The axle support strap 24B is placed as close as possible to hole 31 so that the lever 26 has two parts with very different lengths forming lever arms, which enables valve 32 to close hole 31 in a sealed manner even when shaft 2 is filled with water. The counterweight 28 can be raised from a distance, in order to open valve 32, by means of chain 33 whose other end can be attached at an upper level of the inspection manhole, for example at the upper ladder rung 15 as shown.
As an alternative, the floor 10 can be replaced with concrete blocks, not shown, cast on both sides and at a distance from the T joint 3 and forming a step, or the floor 10 can be purely and simply left out if the pipeline has a small diameter.
As a further alternative, in order to limit the amount of water penetration through openings 8, 9 of the shaft, these can be closed by flexible screens (not shown) traversed by the pipes 4 and 5. This case often corresponds to the presence of a powerful phreatic layer.
In use, when the personnel responsible for the maintenance of the pipeline 1 have to inspect the pipes, they enter the inspection manhole 2 and, if said manhole does not contain water, they can easily disconnect the cover 22 and then place into the pipelin, by means of the opening 20 of the T joint 3, an inspection camera or a cleaning tool. If, on the other hand, the inspection manhole is overrun with water from the surrounding terrain, they first activate chain 33 to raise the counterweight 28 from a distance, and therefore without risk of contact with doubtful quality water, thereby lowering valve 32 and thus opening orifice 31. The water occupying shaft 2 above the cover 22 is therefore emptied into the pipeline through hole 31. This evacuation of water by gravity can possibly be completed by the action of pumps. When it is completed, the maintenance personnel can, as previously, open cover 22 and then carry out all desired operations. The pumps can be used to efficiently evacuate the water from the manhole during the entire length of these operations; this is not necessary in the case of a powerful phreatic layer but where openings 8, 9 are provided with flexible screens.
A considerable advantage of the invention resides in the suppression of the phenomenon known as "break bending" due to the fact that the inspection manholes, which can be of a weight per unit of bed surface very different from that of the pipeline, cause differential settling of the terrain. By the vertical translation movement which results thereform, traditional manholes, which are directly connected to the pipeline, either overload the pipes, with all the risks of rupture which that involves, or induce angular inflections in the pipelines. In contrast, with the abovedescribed arrangement, to the sanitation system is completely independent from the manhole, and pipes 4, 5 possess a play or freedom of movement in the openings 8, 9 of shaft 2, even if these openings are provided with flexible screens as indicated above. Consequently, the vertical translation of the shaft 2 in relation to the pipeline is not a disadvantage, and vibrations or perturbations caused by rolling loads or movements of terrain are no longer a negative influence.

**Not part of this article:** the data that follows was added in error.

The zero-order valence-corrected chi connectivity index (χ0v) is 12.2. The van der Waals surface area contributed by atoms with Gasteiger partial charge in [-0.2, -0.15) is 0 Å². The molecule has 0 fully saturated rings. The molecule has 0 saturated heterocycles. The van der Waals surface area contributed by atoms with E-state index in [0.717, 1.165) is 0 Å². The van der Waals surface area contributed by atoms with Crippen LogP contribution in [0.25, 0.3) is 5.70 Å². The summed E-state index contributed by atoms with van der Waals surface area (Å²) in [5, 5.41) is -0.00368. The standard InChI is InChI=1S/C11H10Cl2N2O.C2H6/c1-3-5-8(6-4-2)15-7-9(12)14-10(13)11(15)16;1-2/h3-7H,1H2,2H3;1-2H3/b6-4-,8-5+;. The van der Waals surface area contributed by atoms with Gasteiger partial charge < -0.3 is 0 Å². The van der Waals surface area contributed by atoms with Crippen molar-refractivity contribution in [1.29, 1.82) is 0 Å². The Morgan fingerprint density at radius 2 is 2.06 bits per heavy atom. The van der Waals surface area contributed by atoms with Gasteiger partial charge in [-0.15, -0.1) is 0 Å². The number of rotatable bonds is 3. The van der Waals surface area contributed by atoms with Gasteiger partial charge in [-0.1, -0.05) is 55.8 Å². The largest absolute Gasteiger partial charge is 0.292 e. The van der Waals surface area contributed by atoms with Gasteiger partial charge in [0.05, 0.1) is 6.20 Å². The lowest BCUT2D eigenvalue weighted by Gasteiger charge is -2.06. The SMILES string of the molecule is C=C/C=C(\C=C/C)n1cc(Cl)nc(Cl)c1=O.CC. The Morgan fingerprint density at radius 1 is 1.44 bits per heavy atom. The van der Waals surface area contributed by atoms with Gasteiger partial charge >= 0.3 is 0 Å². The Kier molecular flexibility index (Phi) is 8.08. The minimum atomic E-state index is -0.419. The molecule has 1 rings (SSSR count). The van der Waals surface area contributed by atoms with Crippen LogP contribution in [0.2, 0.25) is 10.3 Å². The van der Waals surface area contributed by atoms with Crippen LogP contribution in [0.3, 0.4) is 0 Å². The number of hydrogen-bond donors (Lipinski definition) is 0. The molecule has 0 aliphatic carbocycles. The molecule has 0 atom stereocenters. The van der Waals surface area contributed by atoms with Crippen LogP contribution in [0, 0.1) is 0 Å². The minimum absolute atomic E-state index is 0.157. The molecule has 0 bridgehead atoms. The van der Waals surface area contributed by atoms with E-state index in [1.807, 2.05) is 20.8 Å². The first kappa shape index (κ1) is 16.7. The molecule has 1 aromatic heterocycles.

A further advantage of the invention has been demonstrated during tests for reception under pressure which should be systematically carried out on all new sections of systems: not only is the purge of the air contained in the system rendered possible by valve 32 but also, due to the sealed closing of the T joints 3 by the lids 22, it is possible to test several sections simultaneously.
Moreover, in service, good continuity of the flow in the system is obtained, since the inspection manholes are no longer either obstacles to the flow nor weak points for watertightness, nor obstacles to pressure tests.
According to the embodiment shown in FIG. 4, the T joint 3 is only composed of the shaft 19 and a strap or saddle 34 shaped like a portion of a cylinder. The saddle is applied around an opening provided in pipe 35 of the pipeline which crosses the base of the shaft 2 from one side to the other and is connected with a sealed joint to this pipe by means of clamps 36. This alternative provides good adaptation on pipelines in various materials and with larger diameters, for example greater than 400 mm.
In the embodiment of FIG. 4, the base 6, the lower ring 7 and the floor 10 are replaced by a single concrete base 37 with an analogous configuration. After having covered the pipe 35, the saddle 34 and the shaft 19 with a layer 38 of a compressible material such as polystyrene, the base 37 is cast on the spot, and the layer 38 enables the pipeline and the T joint 3 which it supports to have, as previously, a certain clearance or play in relation to the base 37 and therefore to the shaft 2.
In accordance with a further embodiment, which is not shown, the T joint 3, in its forms in FIGS. 1 to 4, or even reduced to the shaft 19 and the cover 22, can be directly soldered to the pipeline 1 when said pipeline is metallic.
The various embodiments of the invention do not exclude the possibility of effecting with the T joint 3 reductions or increases in diameter or to provide in shaft 2 a change in the direction of the pipeline, for example by means of an elbow T joint 3, or even to replace the T joint with two small pipes 17 by a joint comprising three, where two pipes would enter the shaft 2 and one single one would exit therefrom.
As a further alternative, the lid 22 can be rotatably mounted around a fixed axis next to the edge of the opening 20. The opening rotation thus preferably takes place towards the counterweight 28, in which case it is necessary to provide a hollow or groove in the floor 10, if such is present, in order to allow for the passage of this counterweight.
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|U.S. Classification||52/20, 49/465, 404/25, 405/133|
|Jul 9, 1984||AS||Assignment|
Owner name: MONSIEUR EMILE PIERRE ROCHE 3, RUE MARIA GERAL F.
Free format text: ASSIGNMENT OF ASSIGNORS INTEREST.;ASSIGNORS:JOORIS, MICHEL;ROCHE, EMILE P.;REEL/FRAME:004277/0729
Effective date: 19820129
Owner name: PONT-A-MOUSSON S.A. 91 AVENUE DE LA LIBERATION F54
Free format text: ASSIGNMENT OF ASSIGNORS INTEREST.;ASSIGNORS:JOORIS, MICHEL;ROCHE, EMILE P.;REEL/FRAME:004277/0729
Effective date: 19820129
|Mar 11, 1988||FPAY||Fee payment|
Year of fee payment: 4
|Mar 9, 1992||FPAY||Fee payment|
Year of fee payment: 8
|Mar 22, 1996||FPAY||Fee payment|
Year of fee payment: 12